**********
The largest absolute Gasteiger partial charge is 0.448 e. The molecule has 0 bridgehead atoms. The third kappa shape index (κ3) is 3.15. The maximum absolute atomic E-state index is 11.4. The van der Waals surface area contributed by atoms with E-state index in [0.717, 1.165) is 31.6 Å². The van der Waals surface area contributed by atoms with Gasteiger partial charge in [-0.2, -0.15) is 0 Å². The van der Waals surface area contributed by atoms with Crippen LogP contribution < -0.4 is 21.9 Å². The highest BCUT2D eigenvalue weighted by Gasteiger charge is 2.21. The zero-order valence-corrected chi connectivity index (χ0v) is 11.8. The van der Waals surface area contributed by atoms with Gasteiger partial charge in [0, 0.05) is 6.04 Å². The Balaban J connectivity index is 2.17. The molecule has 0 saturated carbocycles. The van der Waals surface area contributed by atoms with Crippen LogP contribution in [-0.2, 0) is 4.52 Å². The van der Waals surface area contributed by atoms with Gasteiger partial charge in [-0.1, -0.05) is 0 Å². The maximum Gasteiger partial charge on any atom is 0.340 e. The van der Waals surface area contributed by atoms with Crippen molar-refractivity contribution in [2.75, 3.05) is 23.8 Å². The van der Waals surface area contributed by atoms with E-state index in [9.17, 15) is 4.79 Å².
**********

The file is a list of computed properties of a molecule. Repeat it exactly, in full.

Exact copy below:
The largest absolute Gasteiger partial charge is 0.448 e. The molecule has 0 bridgehead atoms. The third kappa shape index (κ3) is 3.15. The maximum absolute atomic E-state index is 11.4. The van der Waals surface area contributed by atoms with E-state index in [0.717, 1.165) is 31.6 Å². The van der Waals surface area contributed by atoms with Gasteiger partial charge in [-0.2, -0.15) is 0 Å². The van der Waals surface area contributed by atoms with Crippen LogP contribution < -0.4 is 21.9 Å². The highest BCUT2D eigenvalue weighted by Gasteiger charge is 2.21. The zero-order valence-corrected chi connectivity index (χ0v) is 11.8. The van der Waals surface area contributed by atoms with Gasteiger partial charge in [0, 0.05) is 6.04 Å². The Balaban J connectivity index is 2.17. The molecule has 0 saturated carbocycles. The van der Waals surface area contributed by atoms with Crippen LogP contribution in [-0.2, 0) is 4.52 Å². The van der Waals surface area contributed by atoms with Gasteiger partial charge in [-0.1, -0.05) is 0 Å². The maximum Gasteiger partial charge on any atom is 0.340 e. The van der Waals surface area contributed by atoms with Crippen molar-refractivity contribution in [2.75, 3.05) is 23.8 Å². The van der Waals surface area contributed by atoms with E-state index in [9.17, 15) is 4.79 Å².